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The 3 worst and 2 best WWE video games

John Cena and The Rock in WWE 2K22
John Cena and The Rock in WWE 2K22

Pro wrestling video games - WWE games in particular - are really kind of either/or when it comes to their quality. The good ones are astoundingly good, and the bad ones are really bad.

There aren't many that are in the middle. So, when a new one is released, it's kind of a crapshoot as far as whether you'll be spending hours and hours of joyful playtime on it - or if you'll want to instantly demand a refund.

WWE 2K22 will hit store shelves in a couple of months, and it's the first mainline (meaning *not* 2K Battlegrounds) WWE game in around two years. After the problems that came along with 2K20, 2K Games and studio Visual Concepts took a step back - as well as an extra year of development time - to get 2K22 right.

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But that got us thinking about wrestling games from the past - both good and bad. Eventually, we came up with a list and we've rounded up the two best and three worst WWE-related video games.

We have decided that any games based on past promotions that Vince McMahon's company currently owns are eligible. So, WCW and ECW games are in - but titles like Legends of Wrestling or the Fire Pro series are not. You can also check out our video on the same topic.

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Before we get to the list, we have one quick dishonorable mention.


Dishonorable mention: WWE 2K18 (Nintendo Switch edition only)

Don't get us wrong: all the other versions of 2K18 are perfectly fine. It featured Kurt Angle as an unlockable character for pre-orders the same year he was inducted into the Hall of Fame (the game actually came out in 2017). It wasn't the best title in the series, but it made some improvements in a number of areas and was generally met with decent reviews.

Aside from the version that was released on the Nintendo Switch, that is. The 2K series is infamous for being loaded with bugs and glitches when they hit the store shelves, this was ridiculous.

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From framerate problems to missing or scaled down features, the Switch version of 2K18 had all the hallmarks of a rushed and lazy port.

It didn't go unnoticed that this was released during the holidays and the Nintendo Switch was a huge seller that year.

So, while 2K18 is hardly anywhere near the list of the worst wrestling games ever, if all the other console editions were released in the same state as the Switch version, it would be number one without a doubt.

#5 Worst WWE game: WCW Backstage Assault

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World Championship Wrestling, the rights, and tape library of which are currently owned by WWE, certainly had their fair share of great video games.

Titles like WCW/nWo Revenge, WCW vs. the World, and WCW vs. nWo: World Tour/Virtual Pro Wrestling 64. They overshadowed the games with WWE licenses by a longshot.

However, much like WWE, they've also had their share of stinkers, and this particular title takes the cake when it comes to crummy WCW games.

WCW Backstage Assault was the last game based on the promotion, and they certainly didn't go out gracefully.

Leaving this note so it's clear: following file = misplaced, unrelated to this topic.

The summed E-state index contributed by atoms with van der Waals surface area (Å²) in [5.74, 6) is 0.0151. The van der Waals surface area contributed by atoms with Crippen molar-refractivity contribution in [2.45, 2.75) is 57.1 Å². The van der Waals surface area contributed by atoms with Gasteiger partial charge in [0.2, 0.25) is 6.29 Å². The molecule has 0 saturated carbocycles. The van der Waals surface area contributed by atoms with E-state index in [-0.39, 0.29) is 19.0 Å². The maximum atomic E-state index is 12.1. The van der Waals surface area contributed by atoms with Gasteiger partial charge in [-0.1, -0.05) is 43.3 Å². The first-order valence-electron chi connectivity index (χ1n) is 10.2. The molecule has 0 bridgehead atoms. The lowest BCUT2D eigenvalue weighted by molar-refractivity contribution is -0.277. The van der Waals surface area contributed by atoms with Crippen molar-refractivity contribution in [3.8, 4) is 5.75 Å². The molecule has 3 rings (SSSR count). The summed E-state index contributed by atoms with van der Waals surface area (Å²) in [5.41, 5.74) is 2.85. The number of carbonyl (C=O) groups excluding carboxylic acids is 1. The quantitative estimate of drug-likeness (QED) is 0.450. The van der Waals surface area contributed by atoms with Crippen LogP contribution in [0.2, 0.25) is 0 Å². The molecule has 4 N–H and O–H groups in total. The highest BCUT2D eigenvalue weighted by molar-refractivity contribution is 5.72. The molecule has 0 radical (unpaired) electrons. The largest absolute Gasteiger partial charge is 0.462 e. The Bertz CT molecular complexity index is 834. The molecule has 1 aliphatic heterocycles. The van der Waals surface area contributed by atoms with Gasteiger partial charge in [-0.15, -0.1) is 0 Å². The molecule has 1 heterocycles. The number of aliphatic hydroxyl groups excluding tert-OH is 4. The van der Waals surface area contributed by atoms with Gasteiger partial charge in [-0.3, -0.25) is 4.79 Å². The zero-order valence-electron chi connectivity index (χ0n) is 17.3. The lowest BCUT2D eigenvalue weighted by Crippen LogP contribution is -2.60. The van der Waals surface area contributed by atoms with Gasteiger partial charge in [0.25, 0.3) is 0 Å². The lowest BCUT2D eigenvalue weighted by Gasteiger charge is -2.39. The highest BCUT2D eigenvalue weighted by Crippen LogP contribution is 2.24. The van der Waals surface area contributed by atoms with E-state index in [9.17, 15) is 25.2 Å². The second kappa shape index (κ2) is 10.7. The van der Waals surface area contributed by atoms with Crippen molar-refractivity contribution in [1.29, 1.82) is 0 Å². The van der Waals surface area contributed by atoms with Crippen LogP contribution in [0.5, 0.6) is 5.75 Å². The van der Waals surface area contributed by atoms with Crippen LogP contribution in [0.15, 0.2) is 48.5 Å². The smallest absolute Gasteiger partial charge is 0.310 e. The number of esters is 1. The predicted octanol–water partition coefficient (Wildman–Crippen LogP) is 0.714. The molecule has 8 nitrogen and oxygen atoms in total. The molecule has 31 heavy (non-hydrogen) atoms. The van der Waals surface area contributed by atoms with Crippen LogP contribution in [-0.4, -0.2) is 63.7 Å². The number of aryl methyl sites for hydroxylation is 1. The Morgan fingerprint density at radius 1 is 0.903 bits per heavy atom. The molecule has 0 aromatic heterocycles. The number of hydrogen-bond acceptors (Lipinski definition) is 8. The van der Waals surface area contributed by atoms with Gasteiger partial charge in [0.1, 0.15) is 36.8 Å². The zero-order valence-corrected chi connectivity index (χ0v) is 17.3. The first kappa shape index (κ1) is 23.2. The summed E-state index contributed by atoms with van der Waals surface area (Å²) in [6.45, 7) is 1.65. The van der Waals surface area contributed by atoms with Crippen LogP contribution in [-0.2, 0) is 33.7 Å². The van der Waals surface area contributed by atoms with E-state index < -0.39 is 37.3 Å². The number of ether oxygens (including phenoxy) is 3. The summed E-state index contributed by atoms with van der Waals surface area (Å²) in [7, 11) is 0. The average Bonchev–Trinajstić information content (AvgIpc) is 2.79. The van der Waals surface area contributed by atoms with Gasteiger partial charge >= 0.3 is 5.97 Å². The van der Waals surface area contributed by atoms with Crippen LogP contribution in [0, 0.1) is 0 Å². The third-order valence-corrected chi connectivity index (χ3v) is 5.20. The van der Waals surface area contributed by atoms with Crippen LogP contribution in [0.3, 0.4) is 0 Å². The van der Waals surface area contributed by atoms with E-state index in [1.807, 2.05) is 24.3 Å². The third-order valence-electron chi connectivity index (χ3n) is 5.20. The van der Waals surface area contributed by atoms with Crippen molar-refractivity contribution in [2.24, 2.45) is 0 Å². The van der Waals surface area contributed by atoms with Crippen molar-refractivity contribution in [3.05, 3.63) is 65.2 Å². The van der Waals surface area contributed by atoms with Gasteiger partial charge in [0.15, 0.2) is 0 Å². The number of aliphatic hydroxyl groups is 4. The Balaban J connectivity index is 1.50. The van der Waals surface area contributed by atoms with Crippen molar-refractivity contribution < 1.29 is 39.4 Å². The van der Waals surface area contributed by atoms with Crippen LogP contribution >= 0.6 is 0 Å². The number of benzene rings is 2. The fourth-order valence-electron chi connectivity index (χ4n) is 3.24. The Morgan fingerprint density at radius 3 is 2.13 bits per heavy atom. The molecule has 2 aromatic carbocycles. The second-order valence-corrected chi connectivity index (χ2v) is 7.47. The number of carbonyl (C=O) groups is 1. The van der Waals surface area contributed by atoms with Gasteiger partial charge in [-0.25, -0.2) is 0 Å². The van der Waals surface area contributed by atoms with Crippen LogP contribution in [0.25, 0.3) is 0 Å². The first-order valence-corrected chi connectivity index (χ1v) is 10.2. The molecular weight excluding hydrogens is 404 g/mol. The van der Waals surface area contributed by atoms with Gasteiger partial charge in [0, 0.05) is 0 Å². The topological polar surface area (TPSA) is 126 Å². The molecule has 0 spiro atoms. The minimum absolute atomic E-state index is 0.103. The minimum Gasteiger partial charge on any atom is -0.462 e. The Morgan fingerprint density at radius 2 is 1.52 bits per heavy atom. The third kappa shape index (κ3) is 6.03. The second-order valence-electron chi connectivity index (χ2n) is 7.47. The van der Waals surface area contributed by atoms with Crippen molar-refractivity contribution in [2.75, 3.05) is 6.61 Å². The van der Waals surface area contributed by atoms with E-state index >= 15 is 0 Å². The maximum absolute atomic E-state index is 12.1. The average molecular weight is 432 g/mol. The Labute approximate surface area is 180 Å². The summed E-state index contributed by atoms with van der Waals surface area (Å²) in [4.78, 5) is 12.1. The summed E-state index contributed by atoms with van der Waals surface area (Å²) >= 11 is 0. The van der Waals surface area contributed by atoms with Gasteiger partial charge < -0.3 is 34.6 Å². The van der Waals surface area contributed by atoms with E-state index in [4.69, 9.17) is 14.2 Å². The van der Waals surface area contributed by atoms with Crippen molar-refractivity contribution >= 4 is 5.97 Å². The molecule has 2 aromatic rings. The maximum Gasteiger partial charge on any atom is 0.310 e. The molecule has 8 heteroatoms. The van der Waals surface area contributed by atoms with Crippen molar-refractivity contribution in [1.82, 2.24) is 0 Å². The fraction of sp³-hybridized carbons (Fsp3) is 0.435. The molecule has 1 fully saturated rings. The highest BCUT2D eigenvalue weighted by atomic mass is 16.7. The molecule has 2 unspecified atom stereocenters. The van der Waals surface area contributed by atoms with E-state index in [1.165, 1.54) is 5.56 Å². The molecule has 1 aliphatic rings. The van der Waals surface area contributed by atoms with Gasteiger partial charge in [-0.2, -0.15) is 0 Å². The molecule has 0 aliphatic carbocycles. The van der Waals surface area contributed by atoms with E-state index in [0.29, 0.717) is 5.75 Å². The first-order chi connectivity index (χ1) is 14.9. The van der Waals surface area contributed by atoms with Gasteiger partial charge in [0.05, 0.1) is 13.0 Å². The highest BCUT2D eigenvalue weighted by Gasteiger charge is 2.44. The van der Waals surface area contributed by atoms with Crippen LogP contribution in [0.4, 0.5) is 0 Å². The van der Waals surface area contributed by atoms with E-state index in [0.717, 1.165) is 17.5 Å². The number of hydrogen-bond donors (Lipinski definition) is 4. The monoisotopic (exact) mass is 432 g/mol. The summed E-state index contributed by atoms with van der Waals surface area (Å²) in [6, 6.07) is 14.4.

Published by Electronic Arts and developed by Kodiak Interactive, this game also had one of the weirdest concepts for a wrestling video game ever. None of the bouts took place in a wrestling ring.

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Every match in WCW Backstage Assault takes place backstage in an arena. Different parts of the arena can be unlocked, and players can fight their way through different locations during a match.

Fighting backstage in a wrestling game was nothing new up to this point. Even the previous game, WCW Mayhem, had that feature. This, however, was the first wrestling game to have no wrestling ring at all.

The game's concept alone doesn't put it on this list. After all, while it was certainly an odd idea, at least they were trying something different. A novel approach to a genre doesn't automatically make for a good game.

The controls for this game were awkward, the graphics were subpar even for the time, and most of the main game modes were unnecessarily convoluted.

To its credit, the game did have an impressive roster, allowing players to enter the ring as anybody from Scott Steiner and Diamond Dallas Page to Eric Bischoff and Vince Russo.

#4 Best WWE Game: WWE SmackDown: Here Comes the Pain

It's worth noting that, in terms of which WWE games are either Best or Worst, this list isn't in any particular order. Which is good because if we had to pick which of the two "Best" titles was best, this thing would have probably never gotten written.

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WWE SmackDown: Here Comes the Pain was the fifth edition of the SmackDown series of games and was released in 2003. It was the first game to feature some now-iconic stars, such as John Cena and Batista, and legends from the past, like Roddy Piper and others. It also included different versions of wrestlers, such as The Undertaker, as he looked during his original WWF run.

The game featured a more in-depth grappling system but, in general, didn't add much compared to earlier releases. What it did, however, was improve upon and refine what came before it.

It's the game that - other than the other "Best" on this list - all other wrestling games since are compared to. It's also top in the topic of conversation of "old wrestling games that should be remade."

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It also has a General Manager mode, something that hasn't been seen in one of the company's games since. It will finally make its triumphant return in March as part of 2K22.